This quarter I have the unique opportunity to use this site to explore the relationship between leadership and organizational culture & change. I hope to introduce you to some interesting people, enlightening media content and maybe a few academic tidbits.
I’d like to kick the conversation off by introducing you to one of my favorite leaders, Daniel Kish. I was first introduced to Daniel (we don’t actually know each other…) through Invisibilia, a too-short, too-cool podcast series about the invisible things in life that control our behavior. It’s fitting that they would do a story on Daniel because well, Daniel is blind. Daniel also loves riding bikes and hiking and does so frequently. How you ask? Echolocation. And his mission? To liberate blind children from the social constraints that a label like “blind” can have on a kid’s future. Effectively, he’s trying to change the way we all “see” blindness. To get an idea of what that means, I highly recommend watching Daniel in action in this TEDTalk:
Daniel’s story is important because it shows just how challenging it can be to change people’s perspectives. However, as soon as I heard Daniel’s story, my perspective on blindness completely changed. Now, it’s not always that easy but the simple fact that all it took for me to change my perspective was to just be introduced to Daniel’s story is indicative of something extremely important in organizational change: leadership. If leadership is not fully committed to the change mission or if they aren’t communicating their commitment then how can a change initiative possibly get off the ground – let alone be sustainable in the long term?!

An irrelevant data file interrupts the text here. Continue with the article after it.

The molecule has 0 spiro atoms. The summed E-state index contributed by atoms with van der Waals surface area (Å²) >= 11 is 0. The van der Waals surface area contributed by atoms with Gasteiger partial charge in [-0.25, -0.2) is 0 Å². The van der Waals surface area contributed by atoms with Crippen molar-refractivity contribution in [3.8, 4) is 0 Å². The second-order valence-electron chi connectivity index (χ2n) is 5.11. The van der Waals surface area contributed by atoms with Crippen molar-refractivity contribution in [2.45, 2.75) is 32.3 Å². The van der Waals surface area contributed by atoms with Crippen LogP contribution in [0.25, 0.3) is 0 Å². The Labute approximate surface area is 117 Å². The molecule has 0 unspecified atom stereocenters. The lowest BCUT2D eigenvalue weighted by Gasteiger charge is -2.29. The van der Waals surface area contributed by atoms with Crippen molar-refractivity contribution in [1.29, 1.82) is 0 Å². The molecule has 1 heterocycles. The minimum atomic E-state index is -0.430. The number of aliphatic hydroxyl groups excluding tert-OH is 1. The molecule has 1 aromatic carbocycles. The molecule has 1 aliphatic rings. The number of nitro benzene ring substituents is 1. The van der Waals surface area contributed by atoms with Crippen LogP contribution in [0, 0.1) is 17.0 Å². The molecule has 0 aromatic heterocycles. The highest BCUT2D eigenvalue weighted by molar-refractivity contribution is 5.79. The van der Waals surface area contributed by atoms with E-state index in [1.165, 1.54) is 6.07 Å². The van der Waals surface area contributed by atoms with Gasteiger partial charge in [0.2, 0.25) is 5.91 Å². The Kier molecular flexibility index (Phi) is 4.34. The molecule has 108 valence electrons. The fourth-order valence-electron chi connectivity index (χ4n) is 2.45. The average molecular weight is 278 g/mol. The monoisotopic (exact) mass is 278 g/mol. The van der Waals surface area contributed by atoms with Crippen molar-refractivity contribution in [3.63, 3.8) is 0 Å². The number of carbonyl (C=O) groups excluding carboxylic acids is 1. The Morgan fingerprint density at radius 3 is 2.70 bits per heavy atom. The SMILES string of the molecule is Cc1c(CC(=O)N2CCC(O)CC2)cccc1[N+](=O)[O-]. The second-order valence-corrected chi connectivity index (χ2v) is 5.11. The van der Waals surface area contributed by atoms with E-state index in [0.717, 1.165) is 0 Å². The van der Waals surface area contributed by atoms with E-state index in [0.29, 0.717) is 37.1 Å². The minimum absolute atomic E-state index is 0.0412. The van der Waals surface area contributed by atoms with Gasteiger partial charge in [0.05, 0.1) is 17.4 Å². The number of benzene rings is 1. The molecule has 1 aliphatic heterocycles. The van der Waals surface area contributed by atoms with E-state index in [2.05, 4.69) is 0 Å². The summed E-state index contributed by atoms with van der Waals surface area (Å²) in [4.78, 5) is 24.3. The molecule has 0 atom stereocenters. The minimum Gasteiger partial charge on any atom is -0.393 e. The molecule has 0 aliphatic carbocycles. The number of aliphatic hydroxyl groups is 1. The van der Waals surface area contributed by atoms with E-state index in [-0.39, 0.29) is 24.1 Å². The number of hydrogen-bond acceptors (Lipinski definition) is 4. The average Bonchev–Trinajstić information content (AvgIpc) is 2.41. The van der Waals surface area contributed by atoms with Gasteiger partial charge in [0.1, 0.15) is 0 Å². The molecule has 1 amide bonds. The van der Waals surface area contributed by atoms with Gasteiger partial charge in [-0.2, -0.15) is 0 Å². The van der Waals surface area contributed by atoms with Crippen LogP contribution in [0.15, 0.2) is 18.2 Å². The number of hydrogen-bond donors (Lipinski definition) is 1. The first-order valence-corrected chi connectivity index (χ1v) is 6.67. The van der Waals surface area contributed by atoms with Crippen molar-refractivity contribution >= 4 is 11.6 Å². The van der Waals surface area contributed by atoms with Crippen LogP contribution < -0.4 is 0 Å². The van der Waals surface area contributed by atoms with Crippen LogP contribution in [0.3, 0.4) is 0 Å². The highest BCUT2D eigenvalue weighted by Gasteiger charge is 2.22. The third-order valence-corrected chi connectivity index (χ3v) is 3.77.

My advice? We need to be using stories like Daniel’s to encourage leaders to be fearless in their convictions and encouraging of others to come along for the ride. As the podcast notes, it’s possible to move outside of the system – and we don’t have to be able to see to do so.
If you want to listen to the podcast, check out part 1 here: Invisibilia|How To Become Batman Pt. 1 (things get really interesting around the 20min mark).
(quote in title from The Making of Blind Men, Robert Scott, 1981)